Hydractinia echinata on a shell inhabited by a hermit crab.

The hydroid colonies of this species are known as snail fur or eremittkrepshydroider because they often grow on snail shells inhabited by hermit crabs, giving the shell a furry appearance. These names are unfortunately a little misleading, since Hydractinia echinata is not the only hydractiniid that grows on hermit crab shells, and neither is it restricted to this substrate. A good sign to recognize this common shallow water species is the presence of large spines with ‘serrated’ (spiky) edges.

The large spines (bottom left corner) characteristic of this species are usually easy to see even when there are many polyps in the colony.


The colonies of H. echinata have feeding polyps (gastrozooids), reproductive polyps (gonozooids), and defensive polyps (dactylozooids), although the dactylozooids may be absent depending on the substrate and conditions the colony is growing on. The ‘root’ system of the colony (also called hydrorhiza) forms a crust-like layer from which the polyps, spines, and prickles emerge.

The gastrozooids are usually 5–10 mm high and have 15–20 tentacles. The gonozooids are much smaller compared to the gastrozooids. The gonozooids lack tentacles and end instead in buttons of stinging cells, which is a unique characteristic for this species. The colonies often have spines, and these are characteristically large (up to 2 mm) and have several irregularly spikey ridges. The gonophores are fixed sporosacs, they develop in a single whorl in the upper region of the gonozooid.

Relevant characters for the identification of Hydractinia echinata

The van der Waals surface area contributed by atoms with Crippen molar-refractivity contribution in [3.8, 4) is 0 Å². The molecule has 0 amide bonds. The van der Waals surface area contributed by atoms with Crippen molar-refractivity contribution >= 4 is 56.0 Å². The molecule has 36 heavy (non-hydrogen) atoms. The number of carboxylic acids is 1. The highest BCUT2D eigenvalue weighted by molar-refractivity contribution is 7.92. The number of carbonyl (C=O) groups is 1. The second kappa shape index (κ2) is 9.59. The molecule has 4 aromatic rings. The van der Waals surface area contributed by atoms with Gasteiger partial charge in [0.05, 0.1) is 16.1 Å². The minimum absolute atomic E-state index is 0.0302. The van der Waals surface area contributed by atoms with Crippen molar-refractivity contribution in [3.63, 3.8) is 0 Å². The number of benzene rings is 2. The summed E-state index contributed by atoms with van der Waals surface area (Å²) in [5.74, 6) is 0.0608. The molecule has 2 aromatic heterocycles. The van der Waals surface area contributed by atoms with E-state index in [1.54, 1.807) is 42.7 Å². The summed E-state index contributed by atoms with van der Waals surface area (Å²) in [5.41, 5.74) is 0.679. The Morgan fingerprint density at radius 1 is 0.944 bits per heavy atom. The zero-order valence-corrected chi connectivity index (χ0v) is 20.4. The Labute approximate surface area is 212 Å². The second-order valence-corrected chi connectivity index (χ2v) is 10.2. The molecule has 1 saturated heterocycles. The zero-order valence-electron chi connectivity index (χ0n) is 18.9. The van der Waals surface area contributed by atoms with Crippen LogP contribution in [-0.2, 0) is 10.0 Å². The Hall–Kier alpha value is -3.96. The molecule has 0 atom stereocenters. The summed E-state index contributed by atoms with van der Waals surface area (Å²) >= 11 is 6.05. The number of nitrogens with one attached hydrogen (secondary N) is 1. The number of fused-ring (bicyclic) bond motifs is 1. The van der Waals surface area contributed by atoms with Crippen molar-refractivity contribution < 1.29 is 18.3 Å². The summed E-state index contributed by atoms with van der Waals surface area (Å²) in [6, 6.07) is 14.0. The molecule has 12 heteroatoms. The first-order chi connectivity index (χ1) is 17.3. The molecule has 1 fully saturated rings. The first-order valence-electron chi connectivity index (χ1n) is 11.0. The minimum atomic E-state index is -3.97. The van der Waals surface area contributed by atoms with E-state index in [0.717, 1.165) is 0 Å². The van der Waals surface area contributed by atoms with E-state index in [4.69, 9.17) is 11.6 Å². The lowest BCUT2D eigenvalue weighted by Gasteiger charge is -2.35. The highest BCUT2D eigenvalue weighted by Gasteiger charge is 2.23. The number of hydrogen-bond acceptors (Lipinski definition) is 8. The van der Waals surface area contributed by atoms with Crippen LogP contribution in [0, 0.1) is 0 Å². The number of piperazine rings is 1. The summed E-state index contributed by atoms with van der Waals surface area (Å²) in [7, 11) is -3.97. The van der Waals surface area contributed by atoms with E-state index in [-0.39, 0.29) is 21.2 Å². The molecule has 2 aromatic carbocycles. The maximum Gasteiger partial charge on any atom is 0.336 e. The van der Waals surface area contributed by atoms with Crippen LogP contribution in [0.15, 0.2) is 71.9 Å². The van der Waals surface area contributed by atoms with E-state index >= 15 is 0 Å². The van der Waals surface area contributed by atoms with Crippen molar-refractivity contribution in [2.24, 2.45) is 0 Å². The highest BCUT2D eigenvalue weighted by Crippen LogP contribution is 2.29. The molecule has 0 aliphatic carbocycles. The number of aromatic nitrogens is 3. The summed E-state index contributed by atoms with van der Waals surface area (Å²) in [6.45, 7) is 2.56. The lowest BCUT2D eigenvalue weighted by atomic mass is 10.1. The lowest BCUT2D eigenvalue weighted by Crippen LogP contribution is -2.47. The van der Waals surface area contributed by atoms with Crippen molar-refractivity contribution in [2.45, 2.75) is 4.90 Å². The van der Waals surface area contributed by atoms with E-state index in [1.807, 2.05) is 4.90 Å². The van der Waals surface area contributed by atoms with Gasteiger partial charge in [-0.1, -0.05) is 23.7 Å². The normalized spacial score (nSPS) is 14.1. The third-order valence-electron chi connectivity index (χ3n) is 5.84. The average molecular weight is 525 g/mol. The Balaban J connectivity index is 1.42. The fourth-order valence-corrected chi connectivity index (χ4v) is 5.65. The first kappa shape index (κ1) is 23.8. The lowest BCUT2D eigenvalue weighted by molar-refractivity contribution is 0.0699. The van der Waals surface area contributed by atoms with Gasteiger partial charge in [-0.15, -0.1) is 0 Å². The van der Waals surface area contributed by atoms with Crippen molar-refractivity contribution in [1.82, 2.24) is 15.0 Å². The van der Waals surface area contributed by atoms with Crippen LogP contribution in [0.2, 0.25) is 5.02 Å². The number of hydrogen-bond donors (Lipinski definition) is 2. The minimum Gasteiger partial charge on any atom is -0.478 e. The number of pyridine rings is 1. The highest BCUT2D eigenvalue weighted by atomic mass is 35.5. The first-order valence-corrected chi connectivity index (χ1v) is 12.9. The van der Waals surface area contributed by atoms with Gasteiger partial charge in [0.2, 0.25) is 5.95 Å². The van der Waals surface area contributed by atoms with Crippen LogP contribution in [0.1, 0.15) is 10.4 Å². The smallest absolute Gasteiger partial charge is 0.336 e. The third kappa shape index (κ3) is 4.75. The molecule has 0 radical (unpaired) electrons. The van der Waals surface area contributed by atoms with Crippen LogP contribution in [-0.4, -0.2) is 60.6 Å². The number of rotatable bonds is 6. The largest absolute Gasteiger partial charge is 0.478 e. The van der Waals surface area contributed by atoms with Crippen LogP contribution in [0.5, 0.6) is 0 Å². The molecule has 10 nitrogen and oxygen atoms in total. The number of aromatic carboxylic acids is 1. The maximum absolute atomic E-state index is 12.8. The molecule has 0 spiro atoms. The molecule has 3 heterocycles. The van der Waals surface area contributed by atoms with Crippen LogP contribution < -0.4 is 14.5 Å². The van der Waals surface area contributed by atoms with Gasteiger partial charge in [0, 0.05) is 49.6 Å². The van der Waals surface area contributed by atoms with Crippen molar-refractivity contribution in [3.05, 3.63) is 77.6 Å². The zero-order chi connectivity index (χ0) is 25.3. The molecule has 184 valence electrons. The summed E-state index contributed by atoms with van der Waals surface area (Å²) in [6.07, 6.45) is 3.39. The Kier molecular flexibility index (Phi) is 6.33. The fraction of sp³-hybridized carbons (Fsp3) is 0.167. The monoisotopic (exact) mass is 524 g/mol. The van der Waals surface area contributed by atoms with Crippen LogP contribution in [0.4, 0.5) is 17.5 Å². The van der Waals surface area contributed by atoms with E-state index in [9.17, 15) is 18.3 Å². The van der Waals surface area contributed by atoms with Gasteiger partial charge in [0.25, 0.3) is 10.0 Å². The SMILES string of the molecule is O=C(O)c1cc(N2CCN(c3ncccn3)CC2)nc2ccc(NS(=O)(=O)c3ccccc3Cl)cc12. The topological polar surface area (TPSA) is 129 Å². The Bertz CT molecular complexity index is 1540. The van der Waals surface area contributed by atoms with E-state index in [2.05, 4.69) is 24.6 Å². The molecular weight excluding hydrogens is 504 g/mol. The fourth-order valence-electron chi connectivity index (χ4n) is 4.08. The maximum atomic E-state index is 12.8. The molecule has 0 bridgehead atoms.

With a closer look, this species is easy to recognize because it is the only hydractiniid species in Norway with a combination of serrated spines and gonozooids that lack tentacles and end in buttons of stinging cells. However, the appearance of the colonies is superficially similar to other members of the family, and several records of H. echinata based on underwater photographs are likely misidentifications.

Hydractinia echinata is often the only hydractiniid species included in field identification guides for the North Eastern Atlantic, and this has resulted in an overrepresentation of this species in national databases. Other hydractiniid colonies associated with hermit crabs are commonly mistaken for H. echinata based only on their substrate. In Norway this is the case for Hydractinia sarsii and large colonies of Podocoryna spp.

Biology, ecology and behavior

The colonies of Hydractinia echinata grow preferably on snail shells inhabited by the hermit crab Pagurus bernhardus, although they can also grow on other substrates such as other hermit crabs, crab carapaces, and wood. Hydractinia echinata is a shallow water species with a preferred depth range of 0–100 m.

The furry appearance that the colonies give to their substrate are the reason why this species is commonly known as ‘snail fur’


Hydractinia echinata is one of the most commonly reported hydractiniids in Norway, although many of these records need to be validated. It occurs in the Northeastern Atlantic from the Arctic Ocean south to NW Africa, including the North Sea and parts of the Baltic Sea, but probably not in the Mediterranean Sea, where its records are likely due to misidentification.

The dactylozooids – polyps specialized in defense of the colony – are often found growing on the edge of the host shell.


Schuchert P (2008). The European athecate hydroids and their medusae (Hydrozoa, Cnidaria): Filifera Part 3. Revue suisse de Zoologie 115(2):221–302.

Schuchert P (2012). North-West European athecate hydroids and their medusae: keys and notes for the identification of the species. Field Studies Council. Synopsis of the British Fauna (New Series) No. 59. 364 pp.